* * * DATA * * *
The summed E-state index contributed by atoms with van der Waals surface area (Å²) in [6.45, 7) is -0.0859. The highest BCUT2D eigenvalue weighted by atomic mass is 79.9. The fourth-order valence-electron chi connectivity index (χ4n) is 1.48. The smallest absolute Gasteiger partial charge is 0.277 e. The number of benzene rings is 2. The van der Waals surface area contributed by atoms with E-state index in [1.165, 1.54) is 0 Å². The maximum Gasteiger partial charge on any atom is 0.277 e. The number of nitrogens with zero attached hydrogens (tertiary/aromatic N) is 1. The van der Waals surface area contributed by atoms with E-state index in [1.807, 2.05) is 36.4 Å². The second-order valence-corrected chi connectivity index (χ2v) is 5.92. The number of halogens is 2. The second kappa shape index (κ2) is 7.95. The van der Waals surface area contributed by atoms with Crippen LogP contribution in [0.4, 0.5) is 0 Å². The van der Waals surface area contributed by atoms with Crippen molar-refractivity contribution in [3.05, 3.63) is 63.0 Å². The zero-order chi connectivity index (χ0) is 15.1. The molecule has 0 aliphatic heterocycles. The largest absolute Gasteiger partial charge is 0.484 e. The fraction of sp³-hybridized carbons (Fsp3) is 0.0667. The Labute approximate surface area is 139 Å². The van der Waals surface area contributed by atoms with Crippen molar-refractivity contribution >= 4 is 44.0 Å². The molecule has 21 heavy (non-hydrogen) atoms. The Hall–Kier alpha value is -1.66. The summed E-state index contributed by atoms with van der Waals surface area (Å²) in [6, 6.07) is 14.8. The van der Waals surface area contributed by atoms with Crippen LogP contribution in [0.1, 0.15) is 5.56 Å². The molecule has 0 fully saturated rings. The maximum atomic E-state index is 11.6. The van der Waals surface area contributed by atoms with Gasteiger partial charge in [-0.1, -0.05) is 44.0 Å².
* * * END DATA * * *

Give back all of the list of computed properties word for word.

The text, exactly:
The summed E-state index contributed by atoms with van der Waals surface area (Å²) in [6.45, 7) is -0.0859. The highest BCUT2D eigenvalue weighted by atomic mass is 79.9. The fourth-order valence-electron chi connectivity index (χ4n) is 1.48. The smallest absolute Gasteiger partial charge is 0.277 e. The number of benzene rings is 2. The van der Waals surface area contributed by atoms with E-state index in [1.165, 1.54) is 0 Å². The maximum Gasteiger partial charge on any atom is 0.277 e. The number of nitrogens with zero attached hydrogens (tertiary/aromatic N) is 1. The van der Waals surface area contributed by atoms with E-state index in [1.807, 2.05) is 36.4 Å². The second-order valence-corrected chi connectivity index (χ2v) is 5.92. The number of halogens is 2. The second kappa shape index (κ2) is 7.95. The van der Waals surface area contributed by atoms with Crippen LogP contribution in [0.4, 0.5) is 0 Å². The van der Waals surface area contributed by atoms with Crippen molar-refractivity contribution in [3.05, 3.63) is 63.0 Å². The zero-order chi connectivity index (χ0) is 15.1. The molecule has 0 aliphatic heterocycles. The largest absolute Gasteiger partial charge is 0.484 e. The fraction of sp³-hybridized carbons (Fsp3) is 0.0667. The Labute approximate surface area is 139 Å². The van der Waals surface area contributed by atoms with Crippen molar-refractivity contribution >= 4 is 44.0 Å². The molecule has 21 heavy (non-hydrogen) atoms. The Hall–Kier alpha value is -1.66. The summed E-state index contributed by atoms with van der Waals surface area (Å²) in [6, 6.07) is 14.8. The van der Waals surface area contributed by atoms with Crippen LogP contribution in [0.1, 0.15) is 5.56 Å². The molecule has 0 fully saturated rings. The maximum atomic E-state index is 11.6. The van der Waals surface area contributed by atoms with Gasteiger partial charge in [-0.1, -0.05) is 44.0 Å².